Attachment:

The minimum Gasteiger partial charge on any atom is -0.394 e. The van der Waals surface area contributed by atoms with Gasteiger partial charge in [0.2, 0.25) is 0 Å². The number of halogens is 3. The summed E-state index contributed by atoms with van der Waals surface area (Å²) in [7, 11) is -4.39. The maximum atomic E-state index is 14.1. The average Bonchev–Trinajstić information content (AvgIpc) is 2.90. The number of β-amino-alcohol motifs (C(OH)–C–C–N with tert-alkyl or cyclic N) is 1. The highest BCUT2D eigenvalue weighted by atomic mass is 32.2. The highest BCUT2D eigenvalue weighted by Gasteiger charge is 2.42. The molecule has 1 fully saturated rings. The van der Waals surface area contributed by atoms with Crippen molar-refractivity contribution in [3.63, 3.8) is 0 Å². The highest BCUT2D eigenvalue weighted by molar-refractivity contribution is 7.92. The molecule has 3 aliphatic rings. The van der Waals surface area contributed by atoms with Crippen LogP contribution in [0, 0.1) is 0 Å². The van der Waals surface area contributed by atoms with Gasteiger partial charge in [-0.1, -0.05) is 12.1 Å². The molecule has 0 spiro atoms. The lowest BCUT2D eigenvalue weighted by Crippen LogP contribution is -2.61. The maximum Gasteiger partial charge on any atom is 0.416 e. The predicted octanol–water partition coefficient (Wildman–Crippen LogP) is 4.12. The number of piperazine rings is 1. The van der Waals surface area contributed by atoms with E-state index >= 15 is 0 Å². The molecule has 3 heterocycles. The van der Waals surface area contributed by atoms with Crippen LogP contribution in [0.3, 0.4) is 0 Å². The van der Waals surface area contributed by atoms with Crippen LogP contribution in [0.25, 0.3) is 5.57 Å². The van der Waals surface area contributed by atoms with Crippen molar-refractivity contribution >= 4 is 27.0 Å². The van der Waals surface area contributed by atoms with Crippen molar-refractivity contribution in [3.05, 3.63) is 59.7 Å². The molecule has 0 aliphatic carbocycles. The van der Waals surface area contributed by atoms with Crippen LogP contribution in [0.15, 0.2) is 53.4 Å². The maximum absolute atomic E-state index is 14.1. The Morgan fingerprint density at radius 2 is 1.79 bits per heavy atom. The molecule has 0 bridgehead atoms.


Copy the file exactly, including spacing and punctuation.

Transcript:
The minimum Gasteiger partial charge on any atom is -0.394 e. The van der Waals surface area contributed by atoms with Gasteiger partial charge in [0.2, 0.25) is 0 Å². The number of halogens is 3. The summed E-state index contributed by atoms with van der Waals surface area (Å²) in [7, 11) is -4.39. The maximum atomic E-state index is 14.1. The average Bonchev–Trinajstić information content (AvgIpc) is 2.90. The number of β-amino-alcohol motifs (C(OH)–C–C–N with tert-alkyl or cyclic N) is 1. The highest BCUT2D eigenvalue weighted by atomic mass is 32.2. The highest BCUT2D eigenvalue weighted by Gasteiger charge is 2.42. The molecule has 1 fully saturated rings. The van der Waals surface area contributed by atoms with Crippen molar-refractivity contribution in [3.63, 3.8) is 0 Å². The highest BCUT2D eigenvalue weighted by molar-refractivity contribution is 7.92. The molecule has 3 aliphatic rings. The van der Waals surface area contributed by atoms with Crippen LogP contribution in [0, 0.1) is 0 Å². The van der Waals surface area contributed by atoms with Gasteiger partial charge in [-0.1, -0.05) is 12.1 Å². The molecule has 0 spiro atoms. The lowest BCUT2D eigenvalue weighted by Crippen LogP contribution is -2.61. The maximum Gasteiger partial charge on any atom is 0.416 e. The predicted octanol–water partition coefficient (Wildman–Crippen LogP) is 4.12. The number of piperazine rings is 1. The van der Waals surface area contributed by atoms with E-state index >= 15 is 0 Å². The molecule has 3 heterocycles. The van der Waals surface area contributed by atoms with Crippen LogP contribution in [0.3, 0.4) is 0 Å². The van der Waals surface area contributed by atoms with Crippen LogP contribution in [0.25, 0.3) is 5.57 Å². The van der Waals surface area contributed by atoms with Crippen molar-refractivity contribution >= 4 is 27.0 Å². The van der Waals surface area contributed by atoms with Crippen molar-refractivity contribution in [3.05, 3.63) is 59.7 Å². The molecule has 0 aliphatic carbocycles. The van der Waals surface area contributed by atoms with Crippen LogP contribution in [0.15, 0.2) is 53.4 Å². The maximum absolute atomic E-state index is 14.1. The Morgan fingerprint density at radius 2 is 1.79 bits per heavy atom. The molecule has 0 bridgehead atoms.